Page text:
The infamous Cape Town hospitality
Will Barack Obama get a frosty reception when he visits South Africa this weekend?
In a way, Cape Town mayor Patricia de Lille’s decision to award US president Barack Obama and first lady Michelle Obama the Freedom of the City (Cape Town’s highest honor), sort of makes sense, if you stretch your imagination. The thinking behind it is captured in that iconic photo from 2009 of President Obama bending over in the Oval Office to allow five-year-old Jacob Philadelphia to touch his hair. The story goes that little Jacob wanted to know if the president’s hair felt like his own and Obama obliged by lowering his head for the five-year-old to check for himself. “Yes, it does feel the same,” Jacob is reported to have said. He left the White House that day believing, like millions of other black American kids, perhaps for the first time ever, that he could realistically one day become president because someone like him had beaten the odds and made it there.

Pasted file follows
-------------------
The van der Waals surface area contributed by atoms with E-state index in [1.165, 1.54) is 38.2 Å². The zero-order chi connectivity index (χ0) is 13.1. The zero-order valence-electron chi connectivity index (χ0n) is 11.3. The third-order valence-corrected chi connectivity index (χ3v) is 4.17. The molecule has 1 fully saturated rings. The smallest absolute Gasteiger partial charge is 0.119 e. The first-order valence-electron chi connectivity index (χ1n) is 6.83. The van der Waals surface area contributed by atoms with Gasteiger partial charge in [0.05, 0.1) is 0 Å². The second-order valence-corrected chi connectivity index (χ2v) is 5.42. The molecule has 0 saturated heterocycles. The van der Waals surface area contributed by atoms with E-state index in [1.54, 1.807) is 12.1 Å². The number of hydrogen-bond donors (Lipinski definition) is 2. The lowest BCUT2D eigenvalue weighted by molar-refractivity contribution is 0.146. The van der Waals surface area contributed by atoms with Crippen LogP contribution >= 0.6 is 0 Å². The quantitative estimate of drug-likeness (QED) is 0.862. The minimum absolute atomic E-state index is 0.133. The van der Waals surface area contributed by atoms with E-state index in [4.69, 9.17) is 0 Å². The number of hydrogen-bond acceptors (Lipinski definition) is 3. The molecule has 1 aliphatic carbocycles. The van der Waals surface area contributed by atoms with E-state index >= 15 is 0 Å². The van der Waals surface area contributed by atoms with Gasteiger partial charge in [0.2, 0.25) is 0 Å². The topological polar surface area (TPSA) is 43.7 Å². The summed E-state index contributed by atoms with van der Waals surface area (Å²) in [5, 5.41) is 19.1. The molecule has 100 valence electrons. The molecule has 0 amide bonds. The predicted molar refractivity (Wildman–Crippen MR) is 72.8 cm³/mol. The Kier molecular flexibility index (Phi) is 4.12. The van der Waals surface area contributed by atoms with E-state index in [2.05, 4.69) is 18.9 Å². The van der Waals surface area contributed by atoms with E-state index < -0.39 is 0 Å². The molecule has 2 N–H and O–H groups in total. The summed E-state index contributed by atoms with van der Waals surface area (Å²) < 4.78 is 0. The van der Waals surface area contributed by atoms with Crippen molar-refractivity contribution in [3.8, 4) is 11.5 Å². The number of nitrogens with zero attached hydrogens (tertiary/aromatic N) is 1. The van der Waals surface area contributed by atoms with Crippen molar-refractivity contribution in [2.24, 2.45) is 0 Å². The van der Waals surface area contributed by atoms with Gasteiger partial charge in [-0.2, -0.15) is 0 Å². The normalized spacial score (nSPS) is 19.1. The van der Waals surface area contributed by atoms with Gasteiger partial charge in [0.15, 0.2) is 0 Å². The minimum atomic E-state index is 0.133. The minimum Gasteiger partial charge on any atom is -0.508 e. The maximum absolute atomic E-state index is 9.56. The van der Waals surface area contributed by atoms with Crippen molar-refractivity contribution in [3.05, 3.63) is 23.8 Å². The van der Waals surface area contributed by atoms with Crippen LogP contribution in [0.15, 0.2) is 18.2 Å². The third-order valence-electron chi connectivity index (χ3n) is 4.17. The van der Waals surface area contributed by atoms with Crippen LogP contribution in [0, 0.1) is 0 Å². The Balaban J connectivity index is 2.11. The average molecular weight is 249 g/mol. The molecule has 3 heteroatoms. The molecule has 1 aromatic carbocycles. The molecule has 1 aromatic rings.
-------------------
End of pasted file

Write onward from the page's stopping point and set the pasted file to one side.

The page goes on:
When De Lille announced the award last year, she said Cape Town (and the rest of South Africa) was on a journey from a racially exclusionary past to a future of equality and justice for all. She said the Obamas, for their success despite the prejudicial odds, are symbolic of the hope that this kind of future is possible.
But instead of uniting Cape Town, the award has divided it, with parts of the Muslim community saying president Obama is unworthy of an award whose previous recipients include former president Nelson Mandela and archbishop emeritus Desmond Tutu. They’ve taken umbrage at bestowing the honor to someone who they say has continued the American tradition of handling the Israeli-Palestinian conflict with American interests, not justice, in mind. They also cite the civilian casualties and destabilizing effects of the Obama administration’s use of drone strikes in Pakistan, Afghanistan and Yemen as another reason why Obama did not deserve the accolade.